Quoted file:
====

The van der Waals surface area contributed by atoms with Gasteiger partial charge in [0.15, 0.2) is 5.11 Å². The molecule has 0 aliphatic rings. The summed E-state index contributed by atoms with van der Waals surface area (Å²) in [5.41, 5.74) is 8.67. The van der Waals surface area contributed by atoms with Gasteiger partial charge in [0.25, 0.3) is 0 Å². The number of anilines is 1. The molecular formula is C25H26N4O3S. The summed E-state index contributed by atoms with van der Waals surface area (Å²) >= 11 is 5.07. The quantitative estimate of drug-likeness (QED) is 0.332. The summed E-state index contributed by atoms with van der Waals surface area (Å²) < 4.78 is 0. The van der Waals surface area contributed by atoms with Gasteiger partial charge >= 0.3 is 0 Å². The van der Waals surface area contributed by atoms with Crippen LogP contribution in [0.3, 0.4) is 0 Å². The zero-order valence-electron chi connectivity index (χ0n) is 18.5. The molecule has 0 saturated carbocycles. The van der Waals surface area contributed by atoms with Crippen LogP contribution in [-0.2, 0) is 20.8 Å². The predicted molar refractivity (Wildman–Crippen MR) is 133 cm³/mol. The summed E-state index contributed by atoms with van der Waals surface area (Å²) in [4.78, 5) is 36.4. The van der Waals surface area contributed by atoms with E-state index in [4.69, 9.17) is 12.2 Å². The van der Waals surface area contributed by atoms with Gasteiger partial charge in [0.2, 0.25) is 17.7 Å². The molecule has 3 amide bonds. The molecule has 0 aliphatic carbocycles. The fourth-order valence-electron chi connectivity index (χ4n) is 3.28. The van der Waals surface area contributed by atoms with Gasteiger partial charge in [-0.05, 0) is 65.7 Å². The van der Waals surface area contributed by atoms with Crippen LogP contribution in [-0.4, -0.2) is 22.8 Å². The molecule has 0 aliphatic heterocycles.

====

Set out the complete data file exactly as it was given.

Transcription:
The van der Waals surface area contributed by atoms with Gasteiger partial charge in [0.15, 0.2) is 5.11 Å². The molecule has 0 aliphatic rings. The summed E-state index contributed by atoms with van der Waals surface area (Å²) in [5.41, 5.74) is 8.67. The van der Waals surface area contributed by atoms with Gasteiger partial charge in [0.25, 0.3) is 0 Å². The number of anilines is 1. The molecular formula is C25H26N4O3S. The summed E-state index contributed by atoms with van der Waals surface area (Å²) >= 11 is 5.07. The quantitative estimate of drug-likeness (QED) is 0.332. The summed E-state index contributed by atoms with van der Waals surface area (Å²) < 4.78 is 0. The van der Waals surface area contributed by atoms with Gasteiger partial charge >= 0.3 is 0 Å². The van der Waals surface area contributed by atoms with Crippen LogP contribution in [0.3, 0.4) is 0 Å². The zero-order valence-electron chi connectivity index (χ0n) is 18.5. The molecule has 0 saturated carbocycles. The van der Waals surface area contributed by atoms with Crippen LogP contribution in [-0.2, 0) is 20.8 Å². The predicted molar refractivity (Wildman–Crippen MR) is 133 cm³/mol. The summed E-state index contributed by atoms with van der Waals surface area (Å²) in [4.78, 5) is 36.4. The van der Waals surface area contributed by atoms with E-state index in [4.69, 9.17) is 12.2 Å². The van der Waals surface area contributed by atoms with Gasteiger partial charge in [0.2, 0.25) is 17.7 Å². The molecule has 3 amide bonds. The molecule has 0 aliphatic carbocycles. The fourth-order valence-electron chi connectivity index (χ4n) is 3.28. The van der Waals surface area contributed by atoms with Gasteiger partial charge in [-0.05, 0) is 65.7 Å². The van der Waals surface area contributed by atoms with Crippen LogP contribution in [-0.4, -0.2) is 22.8 Å². The molecule has 0 aliphatic heterocycles.